After trialling the new iPads during our French Summer School I have found a number of excellent apps for use in the MFL classroom. Many of these can also be used on an iPodTouch (marked with an *), which makes it more affordable for a school to use. I’m not going to mention specific language apps here (apart from the dictionary) as I was more interested in the apps for creating work in the MFL classroom. Isabelle Jones has written some excellent blog posts on language specific ones here.
* I use the Collins French Dictionary (also available in German and Spanish) which at £5.99 is the most expensive app. This has just enough detail, i.e. some idiomatic phrases, whilst still being simple enough for younger students to use. I like the Fuzzy option, that means you don’t need to spell the word correctly for it to find it.
(The £14.99 Pro versions are excellent for A-level students and beyond).
* Doodle Buddy is a free drawing app and can be used to make the iPad into an expensive mini-whiteboard. Great for individuals or groups to show their answers, and for pairwork. For example one students draws a person, then describes them to their partner (e.g. He has blue eyes and green hair). The partner draws what they hear, and then they compare the result. It also has a noughts and crosses grid, ideal for bingo!
* Fotopedia Heritage is free and contains 20,000 high-quality photos of all the UNESCO World Heritage sites. You can search via the World map and star favourites. You can use it to look at images of countries where the language is spoken and talk about the culture and landscape. See also the Fotopedia Colors app, which has beautiful images of people from around the world.
Moodboard Lite (free) is aimed at artists, photographers and designers to help them organise their ideas, but is ideal for creating posters too. You can connect to the internet through the app, then find and crop images to add to the Moodboard. Text can be added and edited, to label images. I used this for a poster on colours as you can add ready-made colour palettes. The free version can only include 7 images, but we found it enough for our purposes.
iCardSort (free) is a brainstorming tool, where you can add text to any number of cards which can then be moved around the screen. This can be used for sorting vocabulary (e.g. masculine, feminine, neuter nouns), or creating sentences. Unfortunately you can’t change colours, background or fonts, but I like the simplicity of the app.
Infinote Pinboard for Todos and Notes Free can be used in a similar way. This is for brainstorming and creating To Do notes, and there are more options to change the colour of notes, text and add icons. This could be used for revision purposes, or colour coding types of words (make all adjectives green, nouns blue etc).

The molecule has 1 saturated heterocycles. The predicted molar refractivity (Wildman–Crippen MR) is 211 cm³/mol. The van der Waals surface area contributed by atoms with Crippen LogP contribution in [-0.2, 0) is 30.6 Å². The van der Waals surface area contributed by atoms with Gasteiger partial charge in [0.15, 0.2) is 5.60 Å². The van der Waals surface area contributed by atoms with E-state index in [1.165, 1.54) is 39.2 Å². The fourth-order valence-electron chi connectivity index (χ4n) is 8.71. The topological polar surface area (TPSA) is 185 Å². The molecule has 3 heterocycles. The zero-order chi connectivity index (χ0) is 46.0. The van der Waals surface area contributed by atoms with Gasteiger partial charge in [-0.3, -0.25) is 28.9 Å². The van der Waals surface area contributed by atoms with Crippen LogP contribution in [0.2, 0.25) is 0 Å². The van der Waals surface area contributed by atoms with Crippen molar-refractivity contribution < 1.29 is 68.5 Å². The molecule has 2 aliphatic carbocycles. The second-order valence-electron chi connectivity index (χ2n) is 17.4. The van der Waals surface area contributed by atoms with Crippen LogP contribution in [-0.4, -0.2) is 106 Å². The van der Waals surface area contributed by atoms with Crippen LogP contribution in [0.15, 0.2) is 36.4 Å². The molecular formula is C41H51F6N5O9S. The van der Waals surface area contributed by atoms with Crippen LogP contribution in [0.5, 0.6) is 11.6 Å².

* Make a Martian (free) simply allows you to create a Martian, using a number of different body shapes, colours, arms, wings, eyes, legs etc. Once you have created a Martian you can take a screen shot of it (press Home and Power button together), and use it in another app, for example Moodboard or Strip Design. Great for work on colours and parts of the body, and a simple way to create characters for conversation work.
* Strip Designer (£1.79) is well worth the money. It is really simple to use and students can create nice-looking comic strips using images from the iPad’s My Photos. Perfect for conversation work, displays etc.
* Idea Sketch (free) is a mind-mapping app. There are a number of these available, but I liked this one as it is simple and uncluttered. You can change the colour and shape of the text boxes, add notes and view it as a list. Great for vocabulary revision.
i-Prompt Pro (free) turns the iPad into a teleprompter. Use when students are recording audio or video from a script. Type in the script and set how slow you want the text to move. It’s a little fiddly to set up, but works really well.
Voice Recorder for iPad (£0.59) allows you to create high quality recordings using the inbuilt microphone on the iPad. I chose this one simply because I had read a good review of it, and it seems easy to use. Unfortunately I’ve not found a way to use the audio in other apps, or download it off the iPad, but still a useful app to record practice conversations.
Here are some more apps that would be useful for creating multimedia work in MFL.
*Splice (Free version has ads) – this is a video editor, but can also be used to put together slide shows with text and narration, ideal for presenting new vocabulary, or longer pieces of spoken work.
Book Creator (£2.99) – you can create ebooks and include images, videos, text and audio. Perfect for more creative use of language, and a simple way of combining all four skills of reading, speaking, listening and writing.
*Puppet Pals (free, upgrade for more characters and sets) – This is a lovely app for creating animations using the included characters and backgrounds and recording a narration as you move them. Ideal for making role plays more exciting. See also Sock Puppets and Toontastic.
This is just a small selection, and I’ll add to the list as I find more. Please add any suggestions for other apps in the comments.